Labor will look to introduce the Australian Investment Guarantee, a 20 per cent immediate deduction of any new eligible asset worth more than $20,000, with the remaining 80 per cent depreciated over the effective life from the first year.
In comparison, the current federal government has increased the instant asset write-off threshold to $30,000 and expanded it to medium-sized businesses with a turnover of up to $50 million.
Under the radar
One of the policies which hasn’t had much air time is Labor’s plan to cap how much can be claimed in the cost of managing taxes.
Labor plans to cap deductions for the cost of managing tax affairs to $3,000, a move which has unsurprisingly outraged the accounting profession, the primary advisers to the Australian business community.
The Tax Institute’s senior tax counsel, Professor Robert Deutsch, revealed that 87.6 per cent of its membership either disagreed or strongly disagreed with the proposal.
“It seems to me that measure has come about because there is a handful, perhaps two handfuls, of people who have done the wrong thing by overclaiming deductions in this space,” he said.
“I think they need to be addressed head-on, but I don’t think it is fair to penalise the entire community by limiting deductions in this way to a particular figure.
“It is distortionary.”
Trusts in focus
Small businesses who use discretionary trusts will be impacted by Labor’s plan to introduce a minimum 30 per cent tax rate for discretionary trust distributions to adults.
You can read about this policy in detail here.
Cap on migration
Treasurer Josh Frydenberg released plans to reduce placements from 190,000 to 160,000 in its Migration Program in the federal budget last week.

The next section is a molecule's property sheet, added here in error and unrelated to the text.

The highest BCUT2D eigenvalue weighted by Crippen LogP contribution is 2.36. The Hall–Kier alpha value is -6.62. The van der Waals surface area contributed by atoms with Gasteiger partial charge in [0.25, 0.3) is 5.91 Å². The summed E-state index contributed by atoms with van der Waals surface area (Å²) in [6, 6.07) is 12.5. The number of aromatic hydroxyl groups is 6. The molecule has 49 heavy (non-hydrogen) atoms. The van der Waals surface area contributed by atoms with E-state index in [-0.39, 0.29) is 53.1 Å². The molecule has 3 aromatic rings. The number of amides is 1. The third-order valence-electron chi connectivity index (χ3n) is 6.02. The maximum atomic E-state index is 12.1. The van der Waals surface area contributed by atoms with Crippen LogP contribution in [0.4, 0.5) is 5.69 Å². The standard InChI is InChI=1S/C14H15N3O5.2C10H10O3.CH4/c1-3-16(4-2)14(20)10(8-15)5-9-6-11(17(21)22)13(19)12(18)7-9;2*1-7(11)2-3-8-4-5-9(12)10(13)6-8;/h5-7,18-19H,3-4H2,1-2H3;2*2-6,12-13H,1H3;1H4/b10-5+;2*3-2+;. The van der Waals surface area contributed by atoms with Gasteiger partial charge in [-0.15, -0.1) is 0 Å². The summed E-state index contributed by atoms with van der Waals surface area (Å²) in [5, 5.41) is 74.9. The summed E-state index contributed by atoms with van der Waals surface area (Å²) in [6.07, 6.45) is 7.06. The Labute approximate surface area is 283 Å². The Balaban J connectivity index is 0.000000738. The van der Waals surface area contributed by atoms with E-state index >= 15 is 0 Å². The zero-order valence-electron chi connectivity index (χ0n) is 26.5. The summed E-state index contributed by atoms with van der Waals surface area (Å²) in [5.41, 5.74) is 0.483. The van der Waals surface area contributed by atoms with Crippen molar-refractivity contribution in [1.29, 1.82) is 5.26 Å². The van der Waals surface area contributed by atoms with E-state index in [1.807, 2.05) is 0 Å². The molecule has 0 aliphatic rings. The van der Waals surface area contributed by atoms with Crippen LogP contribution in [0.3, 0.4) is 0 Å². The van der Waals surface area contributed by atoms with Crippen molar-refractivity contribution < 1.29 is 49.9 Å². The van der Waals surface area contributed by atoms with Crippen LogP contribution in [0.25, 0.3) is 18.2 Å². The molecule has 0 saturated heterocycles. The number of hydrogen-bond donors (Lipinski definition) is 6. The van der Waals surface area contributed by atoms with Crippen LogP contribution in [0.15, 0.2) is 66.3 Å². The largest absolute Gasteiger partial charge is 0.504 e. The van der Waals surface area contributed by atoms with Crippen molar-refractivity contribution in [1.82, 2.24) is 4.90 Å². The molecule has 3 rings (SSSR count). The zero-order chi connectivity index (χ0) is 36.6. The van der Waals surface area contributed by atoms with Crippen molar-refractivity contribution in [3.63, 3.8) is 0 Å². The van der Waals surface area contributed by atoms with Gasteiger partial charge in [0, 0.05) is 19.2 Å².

For the 2019–20 Migration Program, there will be 108,682 places in the skill stream, 47,732 places in the family stream, with a combined 3,586 places for child and special eligibility streams.
MYOB chief executive Tim Reed said that any move that would reduce the number of skilled immigrants could ultimately translate to poorer outcomes for the business community.
“The reduction in the cap on migration is something that is more likely to create a challenge [in the business environment],” Mr Reed said.
You can read more about this policy here.
The projected surplus: Is it all it’s cracked up to be?
A projected surplus typically inspires confidence in the business community, and Mr Reed said that it’s “certainly not a bad thing” for business that the national accounts are predicted to be back in the black.
However, the real-world impact of a surplus is questionable when other key economic indicators — like wages growth and house prices — are not strong.
The nation’s top economists are concerned about the state of the national accounts, and voiced their cautions in the months leading up to the budget’s release, when it became clear a surplus would be projected for the 2019–20 budget.
“The concern is that, in an election year, both sides of politics will have an incentive to spend this windfall. But the projected surpluses are so small as to be mere rounding errors in the context of the total budget,” said PwC chief economist Jeremy Thorpe.
Further, Deloitte Access Economics’ Chris Richardson pointed out that a surplus budget is not necessarily a sign of a healthy economy.
“The economy is getting better, but the budget is getting worse,” he said.
Others, like AMP Capital’s Shane Oliver, noted that Australia has been in a per-capita recession for the last two quarters for the first time since 2006.
It’s also important to note that, while the government is touting it’s “back in the black,” such will be true of the 2019–20 financial year, if the surplus materialises. As it stands, Australia remains in the red, and will finish this financial year in deficit.